De’Longhi/Amazon

If you prefer a space heater with a more old-fashioned vibe, this radiator heater from De’Longhi gives you 2020 technology with a vintage feel. De’Longhi’s heater automatically turns itself on when the temperatures drops below 44°F, and it will also automatically turn itself off if it starts to overheat. Another smart safety feature? The oil system is permanently sealed, so you won’t have to worry about accidental spills.

Buy it: Amazon

4. Aikoper Ceramic Tower Heater; $70

Aikoper/Amazon

Whether your room needs a little extra warmth or its own heat source, Aikoper’s incredibly precise space heater has got you covered. With a range of 40-95°F, it adjusts by one-degree intervals, giving you the specific level of heat you want. It also has an option for running on an eight-hour timer, ensuring that it will only run when you need it.

Buy it: Amazon

5. Isiler Space Heater; $37

Isiler/Amazon

For a space heater that adds a fun pop of color to any room, check out this yellow unit from Isiler. Made from fire-resistant ceramic, Isiler’s heater can start warming up a space within seconds. It’s positioned on a triangular stand that creates an optimal angle for hot air to start circulating, rendering it so effective that, as one reviewer put it, “This heater needs to say ‘mighty’ in its description.”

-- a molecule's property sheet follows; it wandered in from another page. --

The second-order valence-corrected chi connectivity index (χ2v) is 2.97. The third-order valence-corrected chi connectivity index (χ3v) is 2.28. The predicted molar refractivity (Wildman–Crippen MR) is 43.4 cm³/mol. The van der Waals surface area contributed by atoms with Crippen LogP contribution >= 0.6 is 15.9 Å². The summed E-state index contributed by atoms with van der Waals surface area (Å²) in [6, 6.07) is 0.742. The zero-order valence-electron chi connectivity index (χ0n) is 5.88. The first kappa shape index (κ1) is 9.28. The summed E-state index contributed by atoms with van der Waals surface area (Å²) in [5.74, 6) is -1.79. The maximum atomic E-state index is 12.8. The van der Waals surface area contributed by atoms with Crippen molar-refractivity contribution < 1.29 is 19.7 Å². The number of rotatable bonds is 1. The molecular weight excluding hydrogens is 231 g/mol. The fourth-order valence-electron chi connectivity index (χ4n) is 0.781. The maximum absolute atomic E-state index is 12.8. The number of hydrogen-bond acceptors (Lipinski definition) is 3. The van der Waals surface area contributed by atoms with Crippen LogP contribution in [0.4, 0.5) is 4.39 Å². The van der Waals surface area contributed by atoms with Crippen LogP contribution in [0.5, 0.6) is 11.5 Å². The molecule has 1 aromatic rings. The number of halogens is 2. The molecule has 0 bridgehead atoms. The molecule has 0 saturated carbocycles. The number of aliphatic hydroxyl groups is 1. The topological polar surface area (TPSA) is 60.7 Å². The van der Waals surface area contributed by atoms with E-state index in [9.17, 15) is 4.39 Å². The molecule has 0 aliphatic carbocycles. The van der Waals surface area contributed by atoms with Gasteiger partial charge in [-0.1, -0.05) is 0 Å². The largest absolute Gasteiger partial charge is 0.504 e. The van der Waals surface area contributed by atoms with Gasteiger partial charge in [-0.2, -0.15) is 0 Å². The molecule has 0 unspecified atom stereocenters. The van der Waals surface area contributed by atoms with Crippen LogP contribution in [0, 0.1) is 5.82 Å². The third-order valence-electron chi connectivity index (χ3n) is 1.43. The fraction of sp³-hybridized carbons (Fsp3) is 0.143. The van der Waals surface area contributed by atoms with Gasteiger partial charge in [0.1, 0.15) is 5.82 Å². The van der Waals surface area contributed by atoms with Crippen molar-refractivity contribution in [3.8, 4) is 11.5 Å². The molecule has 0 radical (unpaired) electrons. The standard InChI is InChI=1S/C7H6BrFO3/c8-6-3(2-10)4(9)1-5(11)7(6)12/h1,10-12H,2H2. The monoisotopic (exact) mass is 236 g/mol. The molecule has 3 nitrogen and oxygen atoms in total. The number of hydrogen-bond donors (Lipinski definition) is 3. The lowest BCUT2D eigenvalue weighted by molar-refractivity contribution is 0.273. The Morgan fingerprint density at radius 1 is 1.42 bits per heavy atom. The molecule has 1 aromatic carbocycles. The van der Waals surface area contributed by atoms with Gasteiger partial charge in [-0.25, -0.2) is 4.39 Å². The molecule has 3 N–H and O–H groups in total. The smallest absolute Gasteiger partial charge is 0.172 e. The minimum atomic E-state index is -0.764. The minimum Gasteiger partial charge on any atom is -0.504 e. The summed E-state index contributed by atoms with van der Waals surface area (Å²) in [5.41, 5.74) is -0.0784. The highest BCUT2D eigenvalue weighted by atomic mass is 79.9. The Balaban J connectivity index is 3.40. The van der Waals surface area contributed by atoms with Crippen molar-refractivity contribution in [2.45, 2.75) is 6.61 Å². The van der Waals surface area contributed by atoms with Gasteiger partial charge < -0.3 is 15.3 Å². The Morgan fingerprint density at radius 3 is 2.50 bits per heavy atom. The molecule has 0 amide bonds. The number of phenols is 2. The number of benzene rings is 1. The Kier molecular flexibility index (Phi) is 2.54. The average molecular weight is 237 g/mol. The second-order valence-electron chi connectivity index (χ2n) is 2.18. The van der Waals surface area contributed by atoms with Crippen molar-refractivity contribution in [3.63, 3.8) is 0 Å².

Buy it: Amazon

Outdoor Heaters

6. Mr. Heater Portable Buddy; $104

Mr. Heater/Amazon

Make outdoor activities like camping and grilling last longer with Mr. Heater’s indoor/outdoor portable heater. This heater can connect to a propane tank or to a disposable cylinder, allowing you to keep it in one place or take it on the go. With such a versatile range of uses, this heater will—true to its name—become your best buddy when the temperature starts to drop.

Buy it: Amazon

7. Hiland Pyramid Patio Propane Heater; Various

Hiland/Amazon

The cold’s got nothing on this powerful outdoor heater. Hiland’s patio heater has a whopping 40,000 BTU output, which runs for eight to 10 hours on high heat. Simply open the heater’s bottom door to insert a propane tank, power it on, and sit back to let it warm up your backyard. The bright, contained flame from the propane doubles as an outdoor light.

Buy it: Amazon

8. Solo Stove Bonfire Pit; $345

Solo Stove/Amazon

This one is a slight cheat since it’s a bonfire pit and not a traditional outdoor heater, but the Solo Stove has a 4.7-star rating on Amazon for a reason. Everything about this portable fire pit is meticulously crafted to maximize airflow while it's lit, from its double-wall construction to its bottom air vents. These features all work together to help the logs burn more completely while emitting far less smoke than other pits. It’s the best choice for anyone who wants both warmth and ambiance on their patio.